By Kasia Sykus
I save on food. I don’t eat. Just kidding. What, me starve? No, the economics of eating in Japan isn’t about starving or sacrifice and suffering. All you need is a little adaptability, a fresh new approach to eating, because it may not be what you're used to, or want. By economical eating, I mean getting value for money, and eating good, cheap food. Here are some guidelines based from my travels around Japan.
Breakfast at your budget hotel
Budget hotels usually provide a complimentary buffet breakfast. If not, the charge is reasonable. ￥800 is the most I’ve paid. Coffee in Japan is expensive, could be ￥500, and one cup only. So at breakfast, drink up!
And eat up! Save on lunch. Even if your breakfast is normally light, now is the time to remember the old adage: Breakfast like a king, lunch like a duke, dinner like a pauper. Pack your nigiri or rice ball sometimes thoughtfully provided, or make a sandwich. Nothing to be shy or furtive about. Don’t of course overdo it and take ten.
The convenience store aka konbini
There’s one around every corner. You can pick up just about anything, cheaply, from salads, food to go like spaghetti (even carbonara), chicken curry and rice, pork cutlet, bento sets and sandwiches. And booze. And desserts. They will heat food up for you. Your budget hotel will also usually have a microwave.
Make your own breakfasts if there's no complimentary one. Freshly made coffee can be bought at the konbini for about ￥100 for a regular size, and ￥150 or ￥200 for a large. Milk and sugar provided. Or buy drip café, and make your own breakfast in your room. Budget hotels provide a kettle and fridge.
Always one near or at the train station. I have noticed the cooked food starts being increasingly discounted after about four pm. They have anyway everything cheaper than at restaurants. They also have small portions, and even a sit down area.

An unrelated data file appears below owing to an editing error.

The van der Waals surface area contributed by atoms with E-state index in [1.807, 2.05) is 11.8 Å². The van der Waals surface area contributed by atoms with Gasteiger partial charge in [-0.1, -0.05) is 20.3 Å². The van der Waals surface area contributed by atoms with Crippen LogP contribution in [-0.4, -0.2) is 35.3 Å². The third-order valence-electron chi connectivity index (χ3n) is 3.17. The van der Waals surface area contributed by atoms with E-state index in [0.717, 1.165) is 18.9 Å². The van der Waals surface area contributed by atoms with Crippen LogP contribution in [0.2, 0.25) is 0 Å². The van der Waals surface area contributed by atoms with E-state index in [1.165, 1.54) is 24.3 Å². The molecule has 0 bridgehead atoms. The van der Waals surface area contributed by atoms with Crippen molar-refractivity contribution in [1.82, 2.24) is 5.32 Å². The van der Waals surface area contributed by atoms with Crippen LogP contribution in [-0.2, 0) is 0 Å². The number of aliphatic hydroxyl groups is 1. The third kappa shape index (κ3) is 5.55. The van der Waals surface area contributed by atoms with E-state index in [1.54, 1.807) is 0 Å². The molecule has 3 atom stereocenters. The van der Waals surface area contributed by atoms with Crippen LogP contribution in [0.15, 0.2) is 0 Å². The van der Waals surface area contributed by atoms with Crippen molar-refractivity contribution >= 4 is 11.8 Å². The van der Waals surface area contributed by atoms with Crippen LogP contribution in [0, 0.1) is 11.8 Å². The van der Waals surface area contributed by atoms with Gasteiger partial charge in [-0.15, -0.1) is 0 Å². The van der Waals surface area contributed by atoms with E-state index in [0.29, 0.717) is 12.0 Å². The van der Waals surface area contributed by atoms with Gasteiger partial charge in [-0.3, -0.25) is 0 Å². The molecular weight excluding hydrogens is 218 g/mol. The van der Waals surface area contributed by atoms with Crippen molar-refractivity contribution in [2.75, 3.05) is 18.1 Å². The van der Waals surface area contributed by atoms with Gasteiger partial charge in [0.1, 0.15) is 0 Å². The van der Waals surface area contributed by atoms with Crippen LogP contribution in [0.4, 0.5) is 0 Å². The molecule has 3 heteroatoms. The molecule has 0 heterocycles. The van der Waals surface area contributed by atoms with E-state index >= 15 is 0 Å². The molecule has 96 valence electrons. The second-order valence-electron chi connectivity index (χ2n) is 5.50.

There is always a bakery at big stations, or around town. The freshly made sandwiches stuffed with a variety of filling make for a complete meal. Some serve soups with bread and salad.
Some random tips
It might be useful to note what is available around town. A walk through the small streets usually around the train station always pays. Here, too, will be the family run grocers, fruit shops, and restaurants, where things are much cheaper.
I find the best cheap food in these small alleys and streets. They are basic, with no frills but offer hearty food. Just a place to sit, the chef, and the food. People eat and watch the TV and chat. The chef joins in. These small eateries have a very homey feel. I paid ￥950 for a sushi set in one of these places. It could have cost well over ￥2000 for a similar meal elsewhere.
Look out for old fashioned western type family diners. Some offer sets which come with pasta, potatoes, rice, soup, salad, all for just ￥1,100!
Avoid any place with a French name, like patisserie, brasserie, le bistro, le gastronomique, and so on. It means expensive.
Don’t wait till you are starving and pooped to find a place to eat. So, you’re almost faint with hunger, charge in somewhere, anywhere, and find its ￥3,000 for their higawari teishogu, or daily special. I didn’t wait to find out what the non-special cost was.
My rough daily budget for food at the places suggested above could be about ￥1,500 to ￥2,000. My photographs will show some examples of the places, and what they look like, to help you spot them.
I’ve never had a bad meal in all my trips in Japan. Bon appetit!
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